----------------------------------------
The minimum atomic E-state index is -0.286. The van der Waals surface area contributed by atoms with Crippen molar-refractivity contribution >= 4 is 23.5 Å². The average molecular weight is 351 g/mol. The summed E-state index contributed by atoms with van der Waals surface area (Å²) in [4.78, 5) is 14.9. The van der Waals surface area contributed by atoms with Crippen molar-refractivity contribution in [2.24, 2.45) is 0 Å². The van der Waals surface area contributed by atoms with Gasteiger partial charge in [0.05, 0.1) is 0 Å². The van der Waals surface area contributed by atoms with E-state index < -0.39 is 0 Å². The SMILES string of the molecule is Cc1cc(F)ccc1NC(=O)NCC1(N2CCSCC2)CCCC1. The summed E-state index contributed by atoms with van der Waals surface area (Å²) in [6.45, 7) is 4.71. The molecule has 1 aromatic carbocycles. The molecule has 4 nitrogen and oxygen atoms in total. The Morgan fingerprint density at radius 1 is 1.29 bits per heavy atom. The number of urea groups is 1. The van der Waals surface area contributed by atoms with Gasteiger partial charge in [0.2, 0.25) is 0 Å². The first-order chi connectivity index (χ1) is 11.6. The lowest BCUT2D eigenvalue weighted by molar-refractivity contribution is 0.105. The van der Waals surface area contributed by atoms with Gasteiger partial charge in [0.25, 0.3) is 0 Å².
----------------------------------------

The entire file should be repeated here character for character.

The minimum atomic E-state index is -0.286. The van der Waals surface area contributed by atoms with Crippen molar-refractivity contribution >= 4 is 23.5 Å². The average molecular weight is 351 g/mol. The summed E-state index contributed by atoms with van der Waals surface area (Å²) in [4.78, 5) is 14.9. The van der Waals surface area contributed by atoms with Crippen molar-refractivity contribution in [2.24, 2.45) is 0 Å². The van der Waals surface area contributed by atoms with Gasteiger partial charge in [0.05, 0.1) is 0 Å². The van der Waals surface area contributed by atoms with E-state index < -0.39 is 0 Å². The SMILES string of the molecule is Cc1cc(F)ccc1NC(=O)NCC1(N2CCSCC2)CCCC1. The summed E-state index contributed by atoms with van der Waals surface area (Å²) in [6.45, 7) is 4.71. The molecule has 1 aromatic carbocycles. The molecule has 4 nitrogen and oxygen atoms in total. The Morgan fingerprint density at radius 1 is 1.29 bits per heavy atom. The number of urea groups is 1. The van der Waals surface area contributed by atoms with Gasteiger partial charge in [0.2, 0.25) is 0 Å². The first-order chi connectivity index (χ1) is 11.6. The lowest BCUT2D eigenvalue weighted by molar-refractivity contribution is 0.105. The van der Waals surface area contributed by atoms with Gasteiger partial charge in [0.25, 0.3) is 0 Å².